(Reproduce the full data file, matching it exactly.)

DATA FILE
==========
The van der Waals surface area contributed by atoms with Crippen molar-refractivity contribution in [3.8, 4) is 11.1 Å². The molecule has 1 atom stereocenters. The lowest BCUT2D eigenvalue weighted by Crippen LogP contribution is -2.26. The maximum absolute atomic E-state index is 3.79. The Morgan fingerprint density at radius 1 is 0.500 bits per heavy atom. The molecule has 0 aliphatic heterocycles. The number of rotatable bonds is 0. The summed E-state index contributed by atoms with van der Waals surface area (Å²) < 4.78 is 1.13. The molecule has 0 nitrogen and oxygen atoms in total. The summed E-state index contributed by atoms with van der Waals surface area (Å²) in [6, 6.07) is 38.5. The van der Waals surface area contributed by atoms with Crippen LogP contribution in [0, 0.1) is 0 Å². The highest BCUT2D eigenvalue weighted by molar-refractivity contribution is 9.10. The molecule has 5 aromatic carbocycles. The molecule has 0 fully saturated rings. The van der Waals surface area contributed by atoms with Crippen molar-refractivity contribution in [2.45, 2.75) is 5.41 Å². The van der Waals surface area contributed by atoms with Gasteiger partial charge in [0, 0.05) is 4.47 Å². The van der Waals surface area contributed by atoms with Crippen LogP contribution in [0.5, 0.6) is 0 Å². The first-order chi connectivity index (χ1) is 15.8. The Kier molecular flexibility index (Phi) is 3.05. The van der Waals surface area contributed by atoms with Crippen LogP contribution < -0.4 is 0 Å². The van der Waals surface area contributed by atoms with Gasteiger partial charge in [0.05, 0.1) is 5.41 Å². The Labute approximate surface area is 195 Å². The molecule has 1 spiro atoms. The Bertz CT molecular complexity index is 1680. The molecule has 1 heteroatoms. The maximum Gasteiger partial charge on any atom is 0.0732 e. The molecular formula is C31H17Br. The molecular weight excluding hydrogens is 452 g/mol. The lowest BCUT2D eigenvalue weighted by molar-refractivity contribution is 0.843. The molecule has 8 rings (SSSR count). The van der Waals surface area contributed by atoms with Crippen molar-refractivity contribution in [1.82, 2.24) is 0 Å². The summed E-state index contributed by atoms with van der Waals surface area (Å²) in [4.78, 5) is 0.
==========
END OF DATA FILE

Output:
The van der Waals surface area contributed by atoms with Crippen molar-refractivity contribution in [3.8, 4) is 11.1 Å². The molecule has 1 atom stereocenters. The lowest BCUT2D eigenvalue weighted by Crippen LogP contribution is -2.26. The maximum absolute atomic E-state index is 3.79. The Morgan fingerprint density at radius 1 is 0.500 bits per heavy atom. The molecule has 0 aliphatic heterocycles. The number of rotatable bonds is 0. The summed E-state index contributed by atoms with van der Waals surface area (Å²) < 4.78 is 1.13. The molecule has 0 nitrogen and oxygen atoms in total. The summed E-state index contributed by atoms with van der Waals surface area (Å²) in [6, 6.07) is 38.5. The van der Waals surface area contributed by atoms with Crippen LogP contribution in [0, 0.1) is 0 Å². The highest BCUT2D eigenvalue weighted by molar-refractivity contribution is 9.10. The molecule has 5 aromatic carbocycles. The molecule has 0 fully saturated rings. The van der Waals surface area contributed by atoms with Crippen molar-refractivity contribution in [2.45, 2.75) is 5.41 Å². The van der Waals surface area contributed by atoms with Gasteiger partial charge in [0, 0.05) is 4.47 Å². The van der Waals surface area contributed by atoms with Crippen LogP contribution in [0.5, 0.6) is 0 Å². The first-order chi connectivity index (χ1) is 15.8. The Kier molecular flexibility index (Phi) is 3.05. The van der Waals surface area contributed by atoms with Crippen LogP contribution < -0.4 is 0 Å². The van der Waals surface area contributed by atoms with Gasteiger partial charge in [0.05, 0.1) is 5.41 Å². The Labute approximate surface area is 195 Å². The molecule has 1 spiro atoms. The Bertz CT molecular complexity index is 1680. The molecule has 1 heteroatoms. The maximum Gasteiger partial charge on any atom is 0.0732 e. The molecular formula is C31H17Br. The molecular weight excluding hydrogens is 452 g/mol. The lowest BCUT2D eigenvalue weighted by molar-refractivity contribution is 0.843. The molecule has 8 rings (SSSR count). The van der Waals surface area contributed by atoms with Crippen molar-refractivity contribution in [1.82, 2.24) is 0 Å². The summed E-state index contributed by atoms with van der Waals surface area (Å²) in [4.78, 5) is 0.